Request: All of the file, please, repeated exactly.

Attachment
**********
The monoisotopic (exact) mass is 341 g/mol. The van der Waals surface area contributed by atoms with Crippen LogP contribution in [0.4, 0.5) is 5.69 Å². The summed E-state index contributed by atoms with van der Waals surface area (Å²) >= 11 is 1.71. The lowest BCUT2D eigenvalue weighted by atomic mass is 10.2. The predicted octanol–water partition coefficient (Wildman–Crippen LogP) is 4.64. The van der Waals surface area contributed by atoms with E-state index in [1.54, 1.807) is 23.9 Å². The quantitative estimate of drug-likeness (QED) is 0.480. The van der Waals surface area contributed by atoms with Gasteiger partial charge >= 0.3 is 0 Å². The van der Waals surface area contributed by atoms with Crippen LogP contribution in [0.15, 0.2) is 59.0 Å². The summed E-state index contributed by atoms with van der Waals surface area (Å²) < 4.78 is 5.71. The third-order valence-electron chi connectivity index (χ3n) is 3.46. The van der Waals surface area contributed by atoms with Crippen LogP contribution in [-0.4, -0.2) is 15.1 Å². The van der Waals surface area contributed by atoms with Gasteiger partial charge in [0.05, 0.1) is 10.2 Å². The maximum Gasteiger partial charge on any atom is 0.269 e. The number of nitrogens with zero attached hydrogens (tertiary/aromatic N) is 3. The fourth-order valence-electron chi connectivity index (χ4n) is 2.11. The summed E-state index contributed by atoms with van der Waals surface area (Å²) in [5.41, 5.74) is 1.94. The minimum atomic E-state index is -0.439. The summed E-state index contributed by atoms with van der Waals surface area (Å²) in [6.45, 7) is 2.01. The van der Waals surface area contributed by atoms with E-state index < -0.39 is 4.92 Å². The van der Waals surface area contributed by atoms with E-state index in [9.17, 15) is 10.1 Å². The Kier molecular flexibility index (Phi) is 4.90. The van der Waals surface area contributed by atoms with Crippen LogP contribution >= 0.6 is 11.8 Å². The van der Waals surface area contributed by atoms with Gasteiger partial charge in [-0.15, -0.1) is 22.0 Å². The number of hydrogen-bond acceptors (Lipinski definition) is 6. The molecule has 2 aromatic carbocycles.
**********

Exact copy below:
The monoisotopic (exact) mass is 341 g/mol. The van der Waals surface area contributed by atoms with Crippen LogP contribution in [0.4, 0.5) is 5.69 Å². The summed E-state index contributed by atoms with van der Waals surface area (Å²) >= 11 is 1.71. The lowest BCUT2D eigenvalue weighted by atomic mass is 10.2. The predicted octanol–water partition coefficient (Wildman–Crippen LogP) is 4.64. The van der Waals surface area contributed by atoms with E-state index in [1.54, 1.807) is 23.9 Å². The quantitative estimate of drug-likeness (QED) is 0.480. The van der Waals surface area contributed by atoms with Gasteiger partial charge >= 0.3 is 0 Å². The van der Waals surface area contributed by atoms with Crippen LogP contribution in [0.15, 0.2) is 59.0 Å². The summed E-state index contributed by atoms with van der Waals surface area (Å²) < 4.78 is 5.71. The third-order valence-electron chi connectivity index (χ3n) is 3.46. The van der Waals surface area contributed by atoms with Crippen LogP contribution in [-0.4, -0.2) is 15.1 Å². The van der Waals surface area contributed by atoms with Gasteiger partial charge in [0.05, 0.1) is 10.2 Å². The maximum Gasteiger partial charge on any atom is 0.269 e. The number of nitrogens with zero attached hydrogens (tertiary/aromatic N) is 3. The fourth-order valence-electron chi connectivity index (χ4n) is 2.11. The summed E-state index contributed by atoms with van der Waals surface area (Å²) in [5.41, 5.74) is 1.94. The minimum atomic E-state index is -0.439. The summed E-state index contributed by atoms with van der Waals surface area (Å²) in [6.45, 7) is 2.01. The van der Waals surface area contributed by atoms with E-state index < -0.39 is 4.92 Å². The van der Waals surface area contributed by atoms with E-state index in [9.17, 15) is 10.1 Å². The Kier molecular flexibility index (Phi) is 4.90. The van der Waals surface area contributed by atoms with Crippen LogP contribution >= 0.6 is 11.8 Å². The van der Waals surface area contributed by atoms with Gasteiger partial charge in [-0.15, -0.1) is 22.0 Å². The number of hydrogen-bond acceptors (Lipinski definition) is 6. The molecule has 2 aromatic carbocycles.